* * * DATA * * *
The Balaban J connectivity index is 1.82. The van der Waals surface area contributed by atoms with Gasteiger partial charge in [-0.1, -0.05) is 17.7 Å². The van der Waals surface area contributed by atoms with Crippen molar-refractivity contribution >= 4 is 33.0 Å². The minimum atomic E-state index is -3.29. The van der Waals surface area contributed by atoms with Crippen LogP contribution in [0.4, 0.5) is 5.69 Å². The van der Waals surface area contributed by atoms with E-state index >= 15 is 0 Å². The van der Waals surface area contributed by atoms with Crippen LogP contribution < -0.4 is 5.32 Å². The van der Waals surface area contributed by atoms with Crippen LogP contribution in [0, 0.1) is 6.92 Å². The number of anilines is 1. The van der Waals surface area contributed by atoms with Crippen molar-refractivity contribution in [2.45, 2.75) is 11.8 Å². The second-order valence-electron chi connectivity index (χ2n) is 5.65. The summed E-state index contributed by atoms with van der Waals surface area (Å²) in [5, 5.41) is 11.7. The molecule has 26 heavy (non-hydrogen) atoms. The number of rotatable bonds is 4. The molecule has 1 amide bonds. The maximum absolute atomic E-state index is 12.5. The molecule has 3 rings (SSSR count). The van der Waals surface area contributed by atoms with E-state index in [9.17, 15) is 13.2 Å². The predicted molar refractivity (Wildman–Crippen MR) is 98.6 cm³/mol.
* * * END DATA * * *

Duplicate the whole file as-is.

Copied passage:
The Balaban J connectivity index is 1.82. The van der Waals surface area contributed by atoms with Gasteiger partial charge in [-0.1, -0.05) is 17.7 Å². The van der Waals surface area contributed by atoms with Crippen molar-refractivity contribution >= 4 is 33.0 Å². The minimum atomic E-state index is -3.29. The van der Waals surface area contributed by atoms with Crippen LogP contribution in [0.4, 0.5) is 5.69 Å². The van der Waals surface area contributed by atoms with E-state index >= 15 is 0 Å². The van der Waals surface area contributed by atoms with Crippen LogP contribution < -0.4 is 5.32 Å². The van der Waals surface area contributed by atoms with Crippen LogP contribution in [0, 0.1) is 6.92 Å². The number of anilines is 1. The van der Waals surface area contributed by atoms with Crippen molar-refractivity contribution in [2.45, 2.75) is 11.8 Å². The second-order valence-electron chi connectivity index (χ2n) is 5.65. The summed E-state index contributed by atoms with van der Waals surface area (Å²) in [5, 5.41) is 11.7. The molecule has 26 heavy (non-hydrogen) atoms. The number of rotatable bonds is 4. The molecule has 1 amide bonds. The maximum absolute atomic E-state index is 12.5. The molecule has 3 rings (SSSR count). The van der Waals surface area contributed by atoms with E-state index in [9.17, 15) is 13.2 Å². The predicted molar refractivity (Wildman–Crippen MR) is 98.6 cm³/mol.